The last couple of nights I’ve worked on imaging a region of the constellation Cygnus, called the North American Nebula. This region is actually a combination of “emission nebula” (the pinkish-colored Hydrogen Alpha that emits light directly), and “dark nebula” which is black-bodied dust that absorbs energy and blocks light. Cygnus is on top of the Milky Way, more specifically one of it’s arms, a little farther than midway out from the galactic core. It’s a star-rich region, and the dark nebula is actually part of a large dust lane. Dust lanes are large regions of dust and other particulate that generally stretch the length of each galactic arm in a galaxy.
This particular image is of the “eastern half” of “north america” in the nebula. The nebula get’s it’s name due to the way the nebula is shaped by the dark dust lanes that cross over it, which generally has the shape of the United States. Near the bottom right, where the nebula billows up, you have Mexico. The dark dust next to that forms the Gulf of Mexico, and the rest of the continent should be easily recognizable from there. Behind the dust is a very large region of hydrogen alpha, an HII region as they are officially termed. This is all the reddish-pink nebulosity, a molecular cloud spanning many hundreds or thousands of light years.. Along the lower edge and a spot along the left edge some more interesting gaseous formations can be seen in the nebula.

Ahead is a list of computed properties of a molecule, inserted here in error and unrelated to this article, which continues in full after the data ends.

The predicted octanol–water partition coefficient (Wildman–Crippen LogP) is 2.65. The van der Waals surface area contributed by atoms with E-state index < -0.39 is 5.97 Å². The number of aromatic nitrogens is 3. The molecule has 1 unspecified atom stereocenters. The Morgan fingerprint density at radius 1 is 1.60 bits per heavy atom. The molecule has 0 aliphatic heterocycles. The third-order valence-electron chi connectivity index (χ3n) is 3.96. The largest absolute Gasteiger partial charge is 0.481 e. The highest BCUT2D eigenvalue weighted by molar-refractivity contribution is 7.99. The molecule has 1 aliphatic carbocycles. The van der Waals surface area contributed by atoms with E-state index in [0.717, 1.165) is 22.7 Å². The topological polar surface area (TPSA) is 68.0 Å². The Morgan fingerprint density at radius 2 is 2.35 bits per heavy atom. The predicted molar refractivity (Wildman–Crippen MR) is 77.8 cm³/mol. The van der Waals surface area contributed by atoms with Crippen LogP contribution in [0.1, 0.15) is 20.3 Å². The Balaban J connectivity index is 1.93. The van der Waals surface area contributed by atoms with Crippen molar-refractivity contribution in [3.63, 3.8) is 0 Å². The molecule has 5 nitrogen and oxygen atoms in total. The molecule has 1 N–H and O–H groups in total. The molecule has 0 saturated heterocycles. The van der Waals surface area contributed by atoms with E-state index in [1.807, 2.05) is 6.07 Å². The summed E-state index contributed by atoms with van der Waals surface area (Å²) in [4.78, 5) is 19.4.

This image was created with my humble Canon 7D, and my wonderful 600mm f/4 L II lens. The lens, which was originally purchased for use as a wildlife and bird photography lens, has doubled very nicely as a powerful and fast (wide aperture/small f-ratio) telescope. This image was produced by stacking 49 out of 52 light frames, which were calibrated with 67 dark frames, 180 bias frames, and 30 flat frames. These “calibration frames” help remove camera sensor and electronics noise like hot and cold pixels, sensor bias (a fixed pattern effectively “baked” into the hardware structure of the sensor and the way the electronics feed electricity to each row, column, and pixel), and help remove lens vignetting (shading in the corners caused by the design of the lens itself) and dust spots (darker blotches caused by dust on the sensor, or possibly a filter in front of the sensor). The final calibrated integration results from a total of 3h 40m of exposure time, out of a total of 4h exposure time in the field. Image was processed with Adobe Photoshop and Astronomy Tools actions.